Repositories or Lists of Open Molecules

I am looking for lists (or repositories) of small molecules with connection tables (or machine-parsable molecular structures) which are Open. By Open I mean that anyone can, in principle download, copy or clone part or all of the site, re-use the information and redistribute without reference to the original site. At present I am aware of:

  • Pubchem (10 million+ , superset of many Open datasets including NCI. I use this term to subsume everything at
  • ChEBI (> 25 000 terms collected at EBI, not all with connection tables)
  • MSD (ligands in Protein structures, collected at EBI > 5000)
  • WWMM (250, 000 calculated structures from NCI database). Reposited in DSpace,
  • Crystallographic Open Database crystal structuires collected from the literature or donated. Soon to be complemented with CrystalEye. This should give nearly 100,000 crystal structures.
  • The BlueObelisk Data Repository (BODR). A collection of critical information collected by BO volunteers primarily as reference data for (Open) software. (includes non-molecular stuff like elemental properties). BODR is widely distributed on Gnome and other Open Source distros.

I’ve almost certainly missed some so please let us know. There should be a substantial amount of (molecules x attributes) in the collection and ideally it should provide complementary information to the above list. The connection tables (InChI, CML, SMILES, MOL) (or 3D coordinates) of the molecules should be easily accessible (i.e. not requiring resolving identifiers).
Note that there are many useful sites which offer free queries on databases (e.g. NIST Webbook) but these do not fit the criterion of Openness – could they be downloaded in toto, cloned and redistributed (with attribution, of course).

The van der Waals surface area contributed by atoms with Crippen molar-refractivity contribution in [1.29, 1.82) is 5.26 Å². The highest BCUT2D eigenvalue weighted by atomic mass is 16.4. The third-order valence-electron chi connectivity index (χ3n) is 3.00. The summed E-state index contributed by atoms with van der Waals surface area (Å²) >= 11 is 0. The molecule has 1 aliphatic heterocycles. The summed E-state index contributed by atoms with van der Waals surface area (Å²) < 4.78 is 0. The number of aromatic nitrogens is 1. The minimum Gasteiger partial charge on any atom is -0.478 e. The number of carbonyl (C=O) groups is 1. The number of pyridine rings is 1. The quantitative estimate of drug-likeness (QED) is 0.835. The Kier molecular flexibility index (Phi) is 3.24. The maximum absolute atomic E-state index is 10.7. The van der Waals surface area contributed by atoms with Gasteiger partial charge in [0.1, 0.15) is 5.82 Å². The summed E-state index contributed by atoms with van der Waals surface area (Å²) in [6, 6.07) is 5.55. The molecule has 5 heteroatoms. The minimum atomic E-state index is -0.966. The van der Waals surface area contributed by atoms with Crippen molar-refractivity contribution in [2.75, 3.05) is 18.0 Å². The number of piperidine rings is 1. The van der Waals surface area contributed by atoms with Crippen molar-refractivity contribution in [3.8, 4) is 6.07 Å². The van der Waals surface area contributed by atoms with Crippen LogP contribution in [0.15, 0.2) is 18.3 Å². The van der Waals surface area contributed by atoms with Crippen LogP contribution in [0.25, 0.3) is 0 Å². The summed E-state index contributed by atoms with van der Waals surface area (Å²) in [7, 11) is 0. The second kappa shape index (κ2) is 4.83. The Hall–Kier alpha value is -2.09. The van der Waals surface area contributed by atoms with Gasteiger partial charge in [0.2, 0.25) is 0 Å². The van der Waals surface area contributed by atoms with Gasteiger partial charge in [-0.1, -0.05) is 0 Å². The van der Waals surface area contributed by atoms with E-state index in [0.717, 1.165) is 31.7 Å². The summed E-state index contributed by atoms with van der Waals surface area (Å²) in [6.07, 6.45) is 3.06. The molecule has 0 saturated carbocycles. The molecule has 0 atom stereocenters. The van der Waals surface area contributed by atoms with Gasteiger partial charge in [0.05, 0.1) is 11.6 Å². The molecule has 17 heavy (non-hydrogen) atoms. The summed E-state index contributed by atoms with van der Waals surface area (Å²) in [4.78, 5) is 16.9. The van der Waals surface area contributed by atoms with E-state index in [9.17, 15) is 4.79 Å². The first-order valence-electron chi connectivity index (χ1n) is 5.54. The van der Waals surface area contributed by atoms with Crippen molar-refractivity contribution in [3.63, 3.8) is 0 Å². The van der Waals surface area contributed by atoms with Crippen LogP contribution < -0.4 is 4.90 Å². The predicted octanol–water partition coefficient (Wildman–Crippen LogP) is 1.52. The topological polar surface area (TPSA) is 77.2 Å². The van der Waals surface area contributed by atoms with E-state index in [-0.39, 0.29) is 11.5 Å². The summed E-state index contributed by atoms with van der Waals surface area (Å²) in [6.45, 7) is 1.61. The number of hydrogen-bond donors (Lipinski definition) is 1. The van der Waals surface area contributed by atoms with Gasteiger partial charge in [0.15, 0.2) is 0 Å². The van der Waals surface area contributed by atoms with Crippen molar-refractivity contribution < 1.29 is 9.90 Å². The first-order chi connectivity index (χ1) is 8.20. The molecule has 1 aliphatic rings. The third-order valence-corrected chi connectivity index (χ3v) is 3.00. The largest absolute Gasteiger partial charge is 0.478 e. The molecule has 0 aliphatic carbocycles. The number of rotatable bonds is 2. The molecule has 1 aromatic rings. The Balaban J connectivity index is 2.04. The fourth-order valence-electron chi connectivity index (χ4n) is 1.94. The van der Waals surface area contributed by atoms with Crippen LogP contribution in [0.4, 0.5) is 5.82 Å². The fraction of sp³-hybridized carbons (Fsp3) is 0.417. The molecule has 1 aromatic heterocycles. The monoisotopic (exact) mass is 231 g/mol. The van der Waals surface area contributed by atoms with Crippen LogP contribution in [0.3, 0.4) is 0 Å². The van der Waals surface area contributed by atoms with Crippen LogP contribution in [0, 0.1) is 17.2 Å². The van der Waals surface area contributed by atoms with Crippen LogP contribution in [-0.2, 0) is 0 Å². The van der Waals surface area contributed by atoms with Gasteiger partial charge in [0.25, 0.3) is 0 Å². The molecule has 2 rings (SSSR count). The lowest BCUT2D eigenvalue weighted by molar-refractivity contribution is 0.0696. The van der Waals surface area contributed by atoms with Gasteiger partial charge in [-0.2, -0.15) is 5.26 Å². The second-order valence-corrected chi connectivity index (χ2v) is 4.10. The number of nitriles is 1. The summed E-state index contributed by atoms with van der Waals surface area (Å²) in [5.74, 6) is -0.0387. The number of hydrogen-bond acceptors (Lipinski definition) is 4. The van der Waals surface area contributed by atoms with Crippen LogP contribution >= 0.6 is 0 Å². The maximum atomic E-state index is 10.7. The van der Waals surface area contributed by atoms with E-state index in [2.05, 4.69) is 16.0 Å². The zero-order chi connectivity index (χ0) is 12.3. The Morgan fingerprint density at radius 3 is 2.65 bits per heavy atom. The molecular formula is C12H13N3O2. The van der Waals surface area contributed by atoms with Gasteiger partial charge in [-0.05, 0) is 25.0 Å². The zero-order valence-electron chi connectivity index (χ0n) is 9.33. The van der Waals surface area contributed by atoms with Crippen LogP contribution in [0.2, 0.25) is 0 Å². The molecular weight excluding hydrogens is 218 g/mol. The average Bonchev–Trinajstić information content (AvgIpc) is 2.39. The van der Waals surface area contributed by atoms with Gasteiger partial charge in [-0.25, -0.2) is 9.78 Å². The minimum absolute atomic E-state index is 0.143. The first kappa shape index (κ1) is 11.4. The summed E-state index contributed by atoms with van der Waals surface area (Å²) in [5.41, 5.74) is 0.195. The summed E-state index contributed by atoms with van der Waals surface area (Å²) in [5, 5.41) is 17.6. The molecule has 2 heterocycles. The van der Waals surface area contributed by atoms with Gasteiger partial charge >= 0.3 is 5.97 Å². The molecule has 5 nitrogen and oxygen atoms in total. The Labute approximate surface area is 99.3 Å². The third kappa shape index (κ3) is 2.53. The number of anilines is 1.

If we don’t already have it, perhaps there should be a page on the Blue Obelisk Wiki.

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6 Responses to Repositories or Lists of Open Molecules

  1. pm286 says:

    (1) AFAIK ZINC is not Open – it requires explicit permission and cannot be redistributed

  2. Graham says:
    Prof David Wishart in Canada runs DrunBank which is Open.
    PS, thanks for alerting me to PubChem which I was not aware of.

  3. Hi, Peter. This is a great list and it fits very nicely with something we’ve been working on recently and are just about to ‘beta’-launch: Comprehensive Knowledge Archive Network. The Comprehensive Knowledge Archive Network (CKAN) is a registry of open knowledge packages (and a few closed ones). CKAN is a central place to search for open knowledge resources as well as register ones own. As such it would be the perfect place for the kind of information you list above.
    I’d also like to suggest hyperlinking ‘Open’ (as in ‘which are Open’) to the Open Knowledge Definition at (or now

  4. pm286 says:

    (3) The Drugbank (sic?) rubric reads:
    >DrugBank is offered as a freely available publicly available resource. Use and re-distribution of >the data, in whole or in part, for commercial purposes requires explicit permission of the authors >and explicit acknowledgment of the source material (DrugBank) and original publication (see >below). We ask that users who download significant portions of the database cite the DrugBank >paper in any resulting publications.
    This looks exciting. Although not cmpletely OPEN in the BOAI sense (which allows allows commercial re-use) this is enough for scientific innovation and discovery. If it is not already done the entries should be linked to Pubchem.
    As you haven’t come across Pubchem, I will blog about it.

  5. Have a look at MolBank:
    Molbank (ISSN 1422-8599, CODEN: MOLBAI) is fully open-access and publishes one-compound-per-paper short notes and communications on synthetic compounds and natural products. A MDL Mol file is available for each compound. The journal is fully HTML and downloadable with WGET over http.

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